This is an original Campbell Stokes Sunshine Recorder, it’s an unusual meteorological instrument that uses a glass or crystal ball to measure the duration of sunshine each day.

It was originally invented by in 1853 by the scholar John Francis Campbell, his original design used a crystal ball to burn a line along a wooden bowl. In 1879 the renowned physicist Sir George Stokes improved the design by giving it a metal housing and using interchangeable cards marked to allow easy reading.

Amazingly there are Campbell Stokes Sunshine Recorders still being used around the world today for meteorological readings. There are more accurate electronic instruments that can be used, however in remote places with no electricity the simplicity of the original Campbell design and its solar powered operation make it hard to beat.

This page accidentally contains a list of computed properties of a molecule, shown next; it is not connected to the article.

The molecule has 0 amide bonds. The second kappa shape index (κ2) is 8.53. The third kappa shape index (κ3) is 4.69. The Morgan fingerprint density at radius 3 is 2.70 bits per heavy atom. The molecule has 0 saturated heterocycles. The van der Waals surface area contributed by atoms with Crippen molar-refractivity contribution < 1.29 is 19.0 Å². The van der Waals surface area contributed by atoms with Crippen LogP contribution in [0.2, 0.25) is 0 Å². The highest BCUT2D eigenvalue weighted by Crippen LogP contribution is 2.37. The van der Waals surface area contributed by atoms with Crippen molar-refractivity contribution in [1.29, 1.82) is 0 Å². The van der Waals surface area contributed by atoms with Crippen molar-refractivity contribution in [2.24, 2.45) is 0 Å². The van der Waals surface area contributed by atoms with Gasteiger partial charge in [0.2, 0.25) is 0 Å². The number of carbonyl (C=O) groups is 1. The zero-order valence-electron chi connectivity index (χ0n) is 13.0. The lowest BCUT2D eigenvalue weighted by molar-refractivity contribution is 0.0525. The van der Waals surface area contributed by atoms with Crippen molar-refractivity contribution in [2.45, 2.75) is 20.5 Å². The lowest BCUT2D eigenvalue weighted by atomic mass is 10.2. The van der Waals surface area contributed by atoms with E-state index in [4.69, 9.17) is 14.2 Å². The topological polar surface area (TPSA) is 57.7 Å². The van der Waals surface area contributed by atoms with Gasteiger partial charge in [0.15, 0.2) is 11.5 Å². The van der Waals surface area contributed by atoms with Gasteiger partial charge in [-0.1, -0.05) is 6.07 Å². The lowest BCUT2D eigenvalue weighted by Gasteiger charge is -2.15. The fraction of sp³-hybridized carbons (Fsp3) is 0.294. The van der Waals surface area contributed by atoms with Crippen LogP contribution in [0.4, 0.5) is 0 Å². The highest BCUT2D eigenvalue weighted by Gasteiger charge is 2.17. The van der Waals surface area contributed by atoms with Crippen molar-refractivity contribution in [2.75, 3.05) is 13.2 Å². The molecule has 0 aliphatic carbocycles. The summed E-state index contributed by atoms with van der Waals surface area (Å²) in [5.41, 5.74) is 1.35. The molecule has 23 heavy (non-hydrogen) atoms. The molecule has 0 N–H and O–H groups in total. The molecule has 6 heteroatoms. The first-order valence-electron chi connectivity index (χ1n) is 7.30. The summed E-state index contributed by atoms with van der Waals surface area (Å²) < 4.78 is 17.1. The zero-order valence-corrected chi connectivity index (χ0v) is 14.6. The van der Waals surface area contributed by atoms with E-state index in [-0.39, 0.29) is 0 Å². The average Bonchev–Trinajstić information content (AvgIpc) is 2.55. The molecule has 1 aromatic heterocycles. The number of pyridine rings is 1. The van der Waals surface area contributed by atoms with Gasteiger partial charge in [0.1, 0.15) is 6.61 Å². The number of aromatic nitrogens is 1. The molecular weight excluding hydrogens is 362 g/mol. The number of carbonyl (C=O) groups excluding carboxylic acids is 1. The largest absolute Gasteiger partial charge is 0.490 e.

Campbell Stokes Sunshine Recorder 2

Image DescriptionThis is a collection of Negretti & Zambra recording cards, they can be loaded into the Campbell Stokes Sunshine Recorder and then read at the end of the day to allow you to see how much direct sunlight there was.

The example you see here was manufactured by Negretti & Zambra in London, England in the late 1800s. It’s is engraved with the markings LAT 45′ -65′, it has a glass sphere, brass construction, and it’s mounted on a tripod base with leveling screws.

It comes with a collection of recording cards, it measures in at 9 1/2 inches (24 cm) high, and it’ll be crossing the auction block with Bonhams on the 28th of September in London with a price guide of £500 – £800, or approximately $541 – $865 USD.

If you’d like to read more about it or register to bid you can visit the listing here.

Campbell Stokes Sunshine Recorder 1

Images courtesy of Bonhams

Published by Ben Branch -